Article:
CMOS Imager for Low-Level Fluorescence Imaging


Josh Cysyk

La Vida Cooper

Weikun Luo




The objective of this project is to design a high quality CMOS imager, especially under low level fluorescence conditions, with potential applications in biological fluorescence spectroscopy, digital photography and other commercial applications.



Modular Specifications and Design


Photo-detector Pixel

Since the pixel was designed for low intensity imaging and the light level is often on the order of 10-100 mlux, which is about the amount of light during a full moon,   a large pixel size is required to capture a sufficient amount of incident photons. There are several methods available to implement a pixel design, such as CCD, Passive Pixel Sensor (PPS), and Active Pixel Sensor (APS).  Although the CCD implementation has some desired advantages, such as very low noise and low dark current, it also has a disadvantage of high power consumption and is hard to integrate with other analog or digital circuits.  Compared with PPS, the characteristics APS has the advantage of low noise, and faster nondestructive reading.  These features correspond well with our design specifications, so photodiode APS implementation was adopted.


In our design, a photodiode is implemented using n+/p-substrate, with an amplifier circuit to provide gain at the pixel level.  Only 4 transistors and 1 capacitor are required at the pixel, maximizing the fill factor of the photosensitive area. With the diode reverse biased, the incident photons generate electron-hole pairs in the depletion region of the diode.  The diode can be modeled as a current source due to the incident light in parallel with a capacitor.  The electrons genenerated are stored on the capacitor.  The cascoded amplifier stage provides the necessary gain for the system. 



APS schematic and layout plots


Pixel Operation descriotion:

At reset, the voltage on the diode is set as the threshold voltage of the inverting amplifier.  As the diode accumulates charge, the voltage decreases linearly as dv/dt = -Iphoto/Cdiode.  If the amplifier has sufficient gain, then the gain of the system is -Cdiode/Cfdbk, and the change in voltage at the output is given as dVo/dt = Iphoto/Cfbck.   The final output voltage will be tint*Iphoto/Cfdbk, where tint is the time allowed for integration. 


 A first order model of the diode capacitance was found to be 500fF.  With a feedback capacitance of 5fF, the gain of the system is 100.   Because the gain is high, a cascoded amplifier stage was required. 


With a 5fF feedback capacitor and an integration time of 1ms, the expected voltage gain of the circuit is 200mV / pA photocurrent.  The full scale range of the ADC is 1V, allowing for 5pA of photocurrent.  An 8-bit ADC is implemented with 1bit resolution of 4mV, corresponding to 20fA of incident light.  Assuming a quantum efficiency of 0.5, at 700nm incident light (typical for fluorescence applications), a 10mlux incident light will generate 30fA of photocurrent, which is 6mV output.  This level of light is just at the limit of resolution of the chip.  More bits in the ADC would allow for finer resolution, however, the noise in the pixel ultimately sets the resolution.  A maximum light level of around 1.5lux will cause the output voltage to saturate at 1V.   The effective range of the chip will be in light levels from 0.01 to 1.5 lux.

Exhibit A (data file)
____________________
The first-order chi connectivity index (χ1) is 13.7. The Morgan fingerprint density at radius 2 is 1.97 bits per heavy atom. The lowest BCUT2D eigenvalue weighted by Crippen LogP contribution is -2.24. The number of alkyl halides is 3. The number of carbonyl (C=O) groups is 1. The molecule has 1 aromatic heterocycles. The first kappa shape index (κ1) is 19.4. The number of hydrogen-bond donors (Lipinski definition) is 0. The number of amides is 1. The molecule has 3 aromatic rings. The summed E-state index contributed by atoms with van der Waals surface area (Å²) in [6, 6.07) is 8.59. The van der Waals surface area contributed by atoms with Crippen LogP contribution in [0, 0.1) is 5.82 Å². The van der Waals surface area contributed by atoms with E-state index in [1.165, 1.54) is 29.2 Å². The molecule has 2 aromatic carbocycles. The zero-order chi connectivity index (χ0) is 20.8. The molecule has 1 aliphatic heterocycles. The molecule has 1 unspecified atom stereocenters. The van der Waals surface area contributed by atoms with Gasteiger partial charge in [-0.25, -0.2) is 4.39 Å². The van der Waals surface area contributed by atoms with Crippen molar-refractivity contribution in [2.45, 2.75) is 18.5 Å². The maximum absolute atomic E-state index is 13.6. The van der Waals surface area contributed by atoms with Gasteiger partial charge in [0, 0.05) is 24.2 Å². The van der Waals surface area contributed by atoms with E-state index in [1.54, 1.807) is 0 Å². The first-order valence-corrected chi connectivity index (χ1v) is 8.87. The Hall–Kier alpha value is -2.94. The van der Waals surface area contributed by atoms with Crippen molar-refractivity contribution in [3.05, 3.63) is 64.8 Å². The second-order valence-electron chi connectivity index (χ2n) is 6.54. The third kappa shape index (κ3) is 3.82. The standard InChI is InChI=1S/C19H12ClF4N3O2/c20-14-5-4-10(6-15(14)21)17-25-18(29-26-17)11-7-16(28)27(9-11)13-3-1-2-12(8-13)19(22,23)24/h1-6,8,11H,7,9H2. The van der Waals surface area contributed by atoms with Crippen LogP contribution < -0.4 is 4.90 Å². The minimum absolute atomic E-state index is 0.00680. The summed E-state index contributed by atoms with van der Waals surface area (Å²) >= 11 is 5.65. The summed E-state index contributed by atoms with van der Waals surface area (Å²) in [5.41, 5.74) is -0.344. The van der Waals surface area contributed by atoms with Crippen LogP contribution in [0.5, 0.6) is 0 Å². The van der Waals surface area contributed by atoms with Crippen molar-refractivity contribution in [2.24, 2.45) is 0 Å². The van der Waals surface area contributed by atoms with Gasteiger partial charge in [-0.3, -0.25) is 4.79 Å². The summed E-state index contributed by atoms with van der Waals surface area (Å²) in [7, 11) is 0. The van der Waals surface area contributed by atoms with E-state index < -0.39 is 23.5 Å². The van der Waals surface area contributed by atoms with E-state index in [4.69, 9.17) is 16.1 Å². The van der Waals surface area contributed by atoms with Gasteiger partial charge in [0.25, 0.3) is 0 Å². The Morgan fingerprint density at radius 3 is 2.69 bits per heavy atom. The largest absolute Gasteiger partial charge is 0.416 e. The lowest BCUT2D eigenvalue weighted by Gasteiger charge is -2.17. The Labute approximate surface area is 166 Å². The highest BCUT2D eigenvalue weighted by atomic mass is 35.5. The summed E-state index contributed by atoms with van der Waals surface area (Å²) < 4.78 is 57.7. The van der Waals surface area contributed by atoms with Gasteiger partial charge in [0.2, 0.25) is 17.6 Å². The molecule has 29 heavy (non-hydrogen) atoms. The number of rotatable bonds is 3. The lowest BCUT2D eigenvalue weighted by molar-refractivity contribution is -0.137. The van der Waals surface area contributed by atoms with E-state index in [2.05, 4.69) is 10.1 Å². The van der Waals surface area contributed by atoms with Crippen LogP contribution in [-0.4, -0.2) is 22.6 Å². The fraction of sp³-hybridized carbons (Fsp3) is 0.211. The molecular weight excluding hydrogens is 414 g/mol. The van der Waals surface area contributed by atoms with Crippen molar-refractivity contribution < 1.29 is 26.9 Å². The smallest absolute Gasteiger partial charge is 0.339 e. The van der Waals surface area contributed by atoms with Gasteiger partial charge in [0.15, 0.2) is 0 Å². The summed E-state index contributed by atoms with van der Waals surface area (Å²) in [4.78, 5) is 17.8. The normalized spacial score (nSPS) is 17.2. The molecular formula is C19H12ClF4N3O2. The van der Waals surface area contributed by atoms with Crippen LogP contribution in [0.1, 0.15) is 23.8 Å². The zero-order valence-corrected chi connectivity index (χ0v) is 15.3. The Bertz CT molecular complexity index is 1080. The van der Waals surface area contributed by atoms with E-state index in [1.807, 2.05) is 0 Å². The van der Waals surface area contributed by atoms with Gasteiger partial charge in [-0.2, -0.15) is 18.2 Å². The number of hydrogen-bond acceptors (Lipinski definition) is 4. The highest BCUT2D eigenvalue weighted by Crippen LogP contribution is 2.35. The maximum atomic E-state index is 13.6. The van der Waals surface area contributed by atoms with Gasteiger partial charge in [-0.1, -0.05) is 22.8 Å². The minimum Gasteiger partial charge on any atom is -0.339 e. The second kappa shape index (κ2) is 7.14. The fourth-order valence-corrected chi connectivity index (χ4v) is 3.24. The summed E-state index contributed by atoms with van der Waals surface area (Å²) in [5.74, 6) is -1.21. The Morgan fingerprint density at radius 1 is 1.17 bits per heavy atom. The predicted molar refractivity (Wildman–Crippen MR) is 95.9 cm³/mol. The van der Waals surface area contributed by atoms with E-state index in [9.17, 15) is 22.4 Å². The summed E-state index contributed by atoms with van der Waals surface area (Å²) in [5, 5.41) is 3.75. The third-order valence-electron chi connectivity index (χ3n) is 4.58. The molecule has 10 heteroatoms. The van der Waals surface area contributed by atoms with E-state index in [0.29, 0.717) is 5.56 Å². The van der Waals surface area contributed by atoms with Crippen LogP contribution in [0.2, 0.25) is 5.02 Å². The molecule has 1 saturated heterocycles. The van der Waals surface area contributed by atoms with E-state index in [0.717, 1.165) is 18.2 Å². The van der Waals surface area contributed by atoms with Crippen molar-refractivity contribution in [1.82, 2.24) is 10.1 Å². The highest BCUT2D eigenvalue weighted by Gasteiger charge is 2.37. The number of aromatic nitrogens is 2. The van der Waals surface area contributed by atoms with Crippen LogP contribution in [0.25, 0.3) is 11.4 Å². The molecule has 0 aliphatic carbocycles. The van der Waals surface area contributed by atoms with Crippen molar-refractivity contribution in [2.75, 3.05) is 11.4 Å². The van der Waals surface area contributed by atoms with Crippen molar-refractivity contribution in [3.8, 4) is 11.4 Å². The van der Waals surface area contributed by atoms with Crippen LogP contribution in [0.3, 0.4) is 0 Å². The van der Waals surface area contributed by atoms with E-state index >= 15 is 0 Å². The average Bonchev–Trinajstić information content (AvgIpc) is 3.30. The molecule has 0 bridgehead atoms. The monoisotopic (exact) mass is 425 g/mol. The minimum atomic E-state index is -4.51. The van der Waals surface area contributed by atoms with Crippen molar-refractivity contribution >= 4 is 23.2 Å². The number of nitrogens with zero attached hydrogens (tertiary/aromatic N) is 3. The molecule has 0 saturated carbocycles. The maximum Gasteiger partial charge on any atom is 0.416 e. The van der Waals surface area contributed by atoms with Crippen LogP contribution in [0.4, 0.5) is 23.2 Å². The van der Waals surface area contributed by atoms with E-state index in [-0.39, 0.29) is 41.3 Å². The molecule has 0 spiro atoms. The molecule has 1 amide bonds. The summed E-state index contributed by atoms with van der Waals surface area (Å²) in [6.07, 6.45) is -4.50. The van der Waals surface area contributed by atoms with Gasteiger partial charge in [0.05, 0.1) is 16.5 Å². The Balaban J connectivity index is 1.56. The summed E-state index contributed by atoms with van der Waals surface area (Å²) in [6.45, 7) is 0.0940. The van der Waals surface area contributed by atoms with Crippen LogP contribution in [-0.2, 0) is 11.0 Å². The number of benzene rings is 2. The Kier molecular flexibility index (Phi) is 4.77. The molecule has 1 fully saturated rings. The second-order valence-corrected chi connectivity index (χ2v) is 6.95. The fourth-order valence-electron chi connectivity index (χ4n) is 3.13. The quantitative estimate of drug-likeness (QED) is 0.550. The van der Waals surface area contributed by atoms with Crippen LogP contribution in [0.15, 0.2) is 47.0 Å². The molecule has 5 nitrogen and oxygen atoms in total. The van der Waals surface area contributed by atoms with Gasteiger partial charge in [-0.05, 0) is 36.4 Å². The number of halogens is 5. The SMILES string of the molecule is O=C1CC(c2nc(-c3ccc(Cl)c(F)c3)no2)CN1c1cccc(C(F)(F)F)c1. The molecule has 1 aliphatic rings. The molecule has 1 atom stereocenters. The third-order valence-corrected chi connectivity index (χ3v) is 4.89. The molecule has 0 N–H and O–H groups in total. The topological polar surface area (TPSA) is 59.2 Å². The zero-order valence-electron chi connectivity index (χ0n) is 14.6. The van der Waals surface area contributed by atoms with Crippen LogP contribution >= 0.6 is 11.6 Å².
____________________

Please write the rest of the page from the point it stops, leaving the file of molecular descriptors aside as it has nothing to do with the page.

Because of the large size of the photodiode, dark current will be a problem.  A first order analysis of the diode region, making liberal assumptions about the depth of the n+ region and the doping profiles, give a dark current level of 400fA.  This is the same amount of current that would be generated from a 100mlux signal.  This dark current cuts into the effective range of light measurements. 



Correlated Double Sampling (CDS) and Analog to Digital Converter (ADC)


A sample and hold circuit is needed to interface with each column of the pixel array.  This circuit was designed using a charge mode approach and allows for parallel reading of the pixel columns, with the rows being read serially.  A correlated double sampling (CDS) circuit is implemented with an inverting amplifier and switched capacitors.  The sampling circuit along with the ADC front end is shown in the following figures.   The hold clock of the sampling circuit is the same as the reset clock for the pixel.  After reset, integration occurs across the feedback capacitor of the pixel.  Towards the end of integration, the voltage value is sampled by the CDS circuit.   At reset, the reset value of the pixel is then sampled.  The output voltage of the CDS circuit is the difference between the final voltage value and the initial reset value; this voltage difference is the photo charge integrated by the pixel. 


The output voltage is then compared to an external ramp signal from 0 to 1V.  A chain of inverting amplifiers with a separate sample and hold clock is implemented as the comparator.  The final output of the chain of amplifiers is a digital signal that goes high when the ramp voltage crosses the sampled pixel voltage.  This digital signal triggers the sampling of the 8-bit counter running concurrently.



CDS and ADC schematic plot


CDS and ADC layout plot




CDS and ADC simulation results


Peripheral Circuits


8 Bit Counter